The use of an energy model is required to obtain federal tax deductions under Section 179D of the Internal Revenue Code. These are also known as EPAct tax deductions for the Energy Policy Act of 1995. To qualify for a deduction, an HVAC project must reduce energy costs at least 16.67 percent below the costs for a building designed to meet ASHRAE 90.1-2001. Energy modeling has to show the energy cost savings.
It's important to keep in mind that the energy model, as important as it can be at the design stage, is only an estimate. The actual energy efficiency of a building will depend on how the building systems are operated. A well-designed building can't overcome poor operation.
3. High-Performance HVAC System Requires an Integrated Design
Today's tip from Building Operating Management comes from Jeffrey Heiken, engineering design principal with Kling Stubbins: A high-performance HVAC system requires an integrated design.
Designing a high-performance HVAC system starts with understanding its end goals. It effectively serves the functional needs of the building and its occupants. It minimizes the use of resources by accurately "right-sizing" components and configurations. It is flexible in response to changes in use. And it employs design elements to capture waste heat, reduce material or energy use, or reuse materials wherever possible.
Across the spectrum of building types, high-performance HVAC systems provide more pleasant and satisfying work environments, and efficiencies which translate into lower owning and operating costs.
But a high-performance HVAC system is impossible without a truly integrated design team fully engaged and focused on project goals from the start. That's because so many aspects of design are interrelated and have to be considered simultaneously to achieve the goal of a high-performance HVAC system. For example, the HVAC design is affected by sustainability elements like daylight projection into the building, which helps drive building footprint and building aspect ratio (length to width dimensions) as well as solar orientation on a site. Daylighting also brings consideration of external shading devices and internal reflective light shelves to prevent glare and heat gain while bringing natural light to the occupied spaces. Internal shading (often mechanized and automated) in concert with computerized lighting control systems are also common energy conservation measures. With all of those factors affecting the HVAC design — not to mention the exterior wall construction, glazing, occupancy and utilization — it's clear that an integrated design approach is essential. From building siting to building envelope composition, the performance of all elements is enhanced.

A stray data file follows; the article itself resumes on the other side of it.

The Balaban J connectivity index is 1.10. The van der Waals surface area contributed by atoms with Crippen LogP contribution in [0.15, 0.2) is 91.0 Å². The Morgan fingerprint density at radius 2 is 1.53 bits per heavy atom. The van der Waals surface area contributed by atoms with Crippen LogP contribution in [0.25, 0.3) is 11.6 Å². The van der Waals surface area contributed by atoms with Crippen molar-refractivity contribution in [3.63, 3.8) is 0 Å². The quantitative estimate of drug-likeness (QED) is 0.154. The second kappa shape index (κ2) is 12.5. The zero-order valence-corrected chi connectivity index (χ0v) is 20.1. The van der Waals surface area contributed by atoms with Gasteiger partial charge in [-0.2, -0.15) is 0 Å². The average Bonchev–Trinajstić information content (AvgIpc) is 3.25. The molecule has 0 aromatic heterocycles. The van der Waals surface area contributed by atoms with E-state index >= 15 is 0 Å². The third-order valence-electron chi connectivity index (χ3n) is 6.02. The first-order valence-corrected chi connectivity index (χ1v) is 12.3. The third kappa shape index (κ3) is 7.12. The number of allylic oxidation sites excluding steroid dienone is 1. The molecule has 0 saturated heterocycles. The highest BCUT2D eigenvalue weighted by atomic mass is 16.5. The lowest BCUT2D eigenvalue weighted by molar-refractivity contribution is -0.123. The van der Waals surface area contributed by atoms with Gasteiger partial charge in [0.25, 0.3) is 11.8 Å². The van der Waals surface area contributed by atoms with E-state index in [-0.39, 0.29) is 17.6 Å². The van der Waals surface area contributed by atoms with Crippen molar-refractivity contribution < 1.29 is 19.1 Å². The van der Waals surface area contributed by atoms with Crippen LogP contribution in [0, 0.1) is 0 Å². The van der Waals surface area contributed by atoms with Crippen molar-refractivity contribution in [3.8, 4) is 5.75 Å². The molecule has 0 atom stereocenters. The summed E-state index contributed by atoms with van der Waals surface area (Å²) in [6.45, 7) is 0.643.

HVAC can't be an afterthought once the shell of the building has been designed. Compared to the overall building life, the design process is brief and often fast-paced. Attention to HVAC performance at the earliest steps will be felt for decades. So will a lack of attention.
4. Sustainable Interiors and Productivity
The link between sustainable workplaces and employee productivity is getting stronger as more research is being done. A recent study, "Effects of Green Buildings on Employee Health and Productivity," from the School of Planning, Design, and Construction at Michigan State University surveyed two groups of employees who had moved from conventional office buildings to LEED-certified buildings. Among the findings:
• The mean number of hours per month that respondents reported being absent due to allergies and asthma dropped from over an hour pre-move to about one-half hour post-move. Similarly, the mean number of hours survey participants reported being affected by allergies and asthma decreased 60 percent.
• The mean number of hours per month respondents reported being absent due to depression and stress dropped from almost an hour pre-move to a little under half an hour post-move. The mean number of work hours affected by depression and stress decreased 30 percent.